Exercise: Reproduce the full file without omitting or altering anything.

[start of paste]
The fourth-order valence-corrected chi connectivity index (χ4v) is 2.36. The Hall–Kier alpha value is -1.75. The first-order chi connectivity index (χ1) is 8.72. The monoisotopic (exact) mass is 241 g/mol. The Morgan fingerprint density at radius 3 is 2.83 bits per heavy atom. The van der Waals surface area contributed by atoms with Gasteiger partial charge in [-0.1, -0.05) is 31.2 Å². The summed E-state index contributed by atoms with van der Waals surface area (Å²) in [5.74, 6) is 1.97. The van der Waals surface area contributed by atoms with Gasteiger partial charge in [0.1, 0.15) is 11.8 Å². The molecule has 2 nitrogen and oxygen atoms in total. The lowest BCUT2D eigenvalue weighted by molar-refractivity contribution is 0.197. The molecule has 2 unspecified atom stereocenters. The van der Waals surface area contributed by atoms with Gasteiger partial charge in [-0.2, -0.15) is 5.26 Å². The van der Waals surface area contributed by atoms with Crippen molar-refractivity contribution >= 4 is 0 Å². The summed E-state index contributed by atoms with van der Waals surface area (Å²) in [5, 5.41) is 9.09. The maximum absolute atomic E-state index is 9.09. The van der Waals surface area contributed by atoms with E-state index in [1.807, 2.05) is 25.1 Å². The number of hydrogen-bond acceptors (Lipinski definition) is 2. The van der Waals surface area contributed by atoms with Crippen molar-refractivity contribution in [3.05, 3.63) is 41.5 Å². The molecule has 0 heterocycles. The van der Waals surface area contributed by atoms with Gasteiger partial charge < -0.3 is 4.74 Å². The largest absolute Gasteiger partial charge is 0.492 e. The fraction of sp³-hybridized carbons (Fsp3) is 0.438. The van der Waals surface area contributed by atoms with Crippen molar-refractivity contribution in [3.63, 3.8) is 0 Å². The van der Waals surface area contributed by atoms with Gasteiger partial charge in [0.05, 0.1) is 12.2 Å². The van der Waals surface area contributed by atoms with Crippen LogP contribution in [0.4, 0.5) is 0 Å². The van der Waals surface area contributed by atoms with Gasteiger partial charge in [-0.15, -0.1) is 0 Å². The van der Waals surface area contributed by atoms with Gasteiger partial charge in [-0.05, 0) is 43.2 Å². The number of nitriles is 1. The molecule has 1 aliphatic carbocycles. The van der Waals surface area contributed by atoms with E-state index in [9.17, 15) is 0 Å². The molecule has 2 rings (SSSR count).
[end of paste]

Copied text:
The fourth-order valence-corrected chi connectivity index (χ4v) is 2.36. The Hall–Kier alpha value is -1.75. The first-order chi connectivity index (χ1) is 8.72. The monoisotopic (exact) mass is 241 g/mol. The Morgan fingerprint density at radius 3 is 2.83 bits per heavy atom. The van der Waals surface area contributed by atoms with Gasteiger partial charge in [-0.1, -0.05) is 31.2 Å². The summed E-state index contributed by atoms with van der Waals surface area (Å²) in [5.74, 6) is 1.97. The van der Waals surface area contributed by atoms with Gasteiger partial charge in [0.1, 0.15) is 11.8 Å². The molecule has 2 nitrogen and oxygen atoms in total. The lowest BCUT2D eigenvalue weighted by molar-refractivity contribution is 0.197. The molecule has 2 unspecified atom stereocenters. The van der Waals surface area contributed by atoms with Gasteiger partial charge in [-0.2, -0.15) is 5.26 Å². The van der Waals surface area contributed by atoms with Crippen molar-refractivity contribution >= 4 is 0 Å². The summed E-state index contributed by atoms with van der Waals surface area (Å²) in [5, 5.41) is 9.09. The maximum absolute atomic E-state index is 9.09. The van der Waals surface area contributed by atoms with E-state index in [1.807, 2.05) is 25.1 Å². The number of hydrogen-bond acceptors (Lipinski definition) is 2. The van der Waals surface area contributed by atoms with Crippen molar-refractivity contribution in [3.05, 3.63) is 41.5 Å². The molecule has 0 heterocycles. The van der Waals surface area contributed by atoms with Gasteiger partial charge < -0.3 is 4.74 Å². The largest absolute Gasteiger partial charge is 0.492 e. The fraction of sp³-hybridized carbons (Fsp3) is 0.438. The van der Waals surface area contributed by atoms with Crippen molar-refractivity contribution in [3.63, 3.8) is 0 Å². The van der Waals surface area contributed by atoms with Gasteiger partial charge in [0.05, 0.1) is 12.2 Å². The van der Waals surface area contributed by atoms with Crippen LogP contribution in [0.4, 0.5) is 0 Å². The van der Waals surface area contributed by atoms with Gasteiger partial charge in [-0.15, -0.1) is 0 Å². The van der Waals surface area contributed by atoms with Gasteiger partial charge in [-0.05, 0) is 43.2 Å². The number of nitriles is 1. The molecule has 1 aliphatic carbocycles. The van der Waals surface area contributed by atoms with E-state index in [9.17, 15) is 0 Å². The molecule has 2 rings (SSSR count).